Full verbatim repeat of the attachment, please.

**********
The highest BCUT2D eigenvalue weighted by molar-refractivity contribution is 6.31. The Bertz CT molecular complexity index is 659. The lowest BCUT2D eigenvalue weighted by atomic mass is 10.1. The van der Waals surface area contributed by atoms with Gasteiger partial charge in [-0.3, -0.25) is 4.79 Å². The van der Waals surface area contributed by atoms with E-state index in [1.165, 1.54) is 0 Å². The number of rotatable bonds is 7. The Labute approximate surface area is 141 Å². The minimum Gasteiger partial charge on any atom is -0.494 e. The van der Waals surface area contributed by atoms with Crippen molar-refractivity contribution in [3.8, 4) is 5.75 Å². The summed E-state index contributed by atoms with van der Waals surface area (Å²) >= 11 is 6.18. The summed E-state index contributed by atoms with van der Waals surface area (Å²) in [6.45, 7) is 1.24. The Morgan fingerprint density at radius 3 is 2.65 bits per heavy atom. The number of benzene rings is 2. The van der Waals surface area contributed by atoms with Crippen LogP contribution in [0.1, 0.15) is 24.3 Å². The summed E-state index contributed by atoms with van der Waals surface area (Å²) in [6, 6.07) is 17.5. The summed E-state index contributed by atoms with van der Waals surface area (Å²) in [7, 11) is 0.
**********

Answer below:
The highest BCUT2D eigenvalue weighted by molar-refractivity contribution is 6.31. The Bertz CT molecular complexity index is 659. The lowest BCUT2D eigenvalue weighted by atomic mass is 10.1. The van der Waals surface area contributed by atoms with Gasteiger partial charge in [-0.3, -0.25) is 4.79 Å². The van der Waals surface area contributed by atoms with E-state index in [1.165, 1.54) is 0 Å². The number of rotatable bonds is 7. The Labute approximate surface area is 141 Å². The minimum Gasteiger partial charge on any atom is -0.494 e. The van der Waals surface area contributed by atoms with Crippen molar-refractivity contribution in [3.8, 4) is 5.75 Å². The summed E-state index contributed by atoms with van der Waals surface area (Å²) >= 11 is 6.18. The summed E-state index contributed by atoms with van der Waals surface area (Å²) in [6.45, 7) is 1.24. The Morgan fingerprint density at radius 3 is 2.65 bits per heavy atom. The number of benzene rings is 2. The van der Waals surface area contributed by atoms with Crippen LogP contribution in [0.1, 0.15) is 24.3 Å². The summed E-state index contributed by atoms with van der Waals surface area (Å²) in [6, 6.07) is 17.5. The summed E-state index contributed by atoms with van der Waals surface area (Å²) in [7, 11) is 0.